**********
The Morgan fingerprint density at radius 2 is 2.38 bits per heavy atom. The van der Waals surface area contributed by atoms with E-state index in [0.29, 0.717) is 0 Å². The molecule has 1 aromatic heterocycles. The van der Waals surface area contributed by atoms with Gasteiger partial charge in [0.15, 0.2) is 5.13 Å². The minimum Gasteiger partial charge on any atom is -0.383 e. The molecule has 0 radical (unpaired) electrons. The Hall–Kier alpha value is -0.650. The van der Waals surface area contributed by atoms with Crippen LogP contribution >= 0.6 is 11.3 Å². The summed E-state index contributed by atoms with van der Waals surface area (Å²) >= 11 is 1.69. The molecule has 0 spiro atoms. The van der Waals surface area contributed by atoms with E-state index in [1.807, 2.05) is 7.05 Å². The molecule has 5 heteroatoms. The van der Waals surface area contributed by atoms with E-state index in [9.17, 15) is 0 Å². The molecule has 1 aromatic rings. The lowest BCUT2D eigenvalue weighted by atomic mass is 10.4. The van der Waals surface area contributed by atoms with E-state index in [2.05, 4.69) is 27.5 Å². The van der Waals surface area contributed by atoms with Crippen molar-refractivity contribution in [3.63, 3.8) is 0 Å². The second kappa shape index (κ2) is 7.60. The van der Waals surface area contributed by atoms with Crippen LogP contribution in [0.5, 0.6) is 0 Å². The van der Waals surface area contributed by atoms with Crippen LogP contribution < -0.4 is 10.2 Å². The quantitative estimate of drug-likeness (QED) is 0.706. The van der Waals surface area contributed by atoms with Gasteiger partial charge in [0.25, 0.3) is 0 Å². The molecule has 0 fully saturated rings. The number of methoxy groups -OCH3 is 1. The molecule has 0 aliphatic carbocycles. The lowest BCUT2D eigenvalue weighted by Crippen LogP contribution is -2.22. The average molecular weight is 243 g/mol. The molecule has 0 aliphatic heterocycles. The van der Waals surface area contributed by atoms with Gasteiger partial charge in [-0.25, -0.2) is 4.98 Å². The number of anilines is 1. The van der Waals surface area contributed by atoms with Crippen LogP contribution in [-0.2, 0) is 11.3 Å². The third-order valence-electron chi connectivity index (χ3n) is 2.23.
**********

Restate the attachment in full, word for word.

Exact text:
The Morgan fingerprint density at radius 2 is 2.38 bits per heavy atom. The van der Waals surface area contributed by atoms with E-state index in [0.29, 0.717) is 0 Å². The molecule has 1 aromatic heterocycles. The van der Waals surface area contributed by atoms with Gasteiger partial charge in [0.15, 0.2) is 5.13 Å². The minimum Gasteiger partial charge on any atom is -0.383 e. The molecule has 0 radical (unpaired) electrons. The Hall–Kier alpha value is -0.650. The van der Waals surface area contributed by atoms with Crippen LogP contribution >= 0.6 is 11.3 Å². The summed E-state index contributed by atoms with van der Waals surface area (Å²) >= 11 is 1.69. The molecule has 0 spiro atoms. The van der Waals surface area contributed by atoms with E-state index in [1.807, 2.05) is 7.05 Å². The molecule has 5 heteroatoms. The van der Waals surface area contributed by atoms with E-state index in [9.17, 15) is 0 Å². The molecule has 1 aromatic rings. The lowest BCUT2D eigenvalue weighted by atomic mass is 10.4. The van der Waals surface area contributed by atoms with E-state index in [2.05, 4.69) is 27.5 Å². The van der Waals surface area contributed by atoms with Crippen molar-refractivity contribution in [3.63, 3.8) is 0 Å². The second kappa shape index (κ2) is 7.60. The van der Waals surface area contributed by atoms with Crippen LogP contribution in [0.5, 0.6) is 0 Å². The van der Waals surface area contributed by atoms with Crippen LogP contribution < -0.4 is 10.2 Å². The quantitative estimate of drug-likeness (QED) is 0.706. The van der Waals surface area contributed by atoms with Gasteiger partial charge in [0.25, 0.3) is 0 Å². The molecule has 0 fully saturated rings. The number of methoxy groups -OCH3 is 1. The molecule has 0 aliphatic carbocycles. The lowest BCUT2D eigenvalue weighted by Crippen LogP contribution is -2.22. The average molecular weight is 243 g/mol. The molecule has 0 aliphatic heterocycles. The van der Waals surface area contributed by atoms with Gasteiger partial charge in [-0.25, -0.2) is 4.98 Å². The number of anilines is 1. The van der Waals surface area contributed by atoms with Crippen LogP contribution in [-0.2, 0) is 11.3 Å². The third-order valence-electron chi connectivity index (χ3n) is 2.23.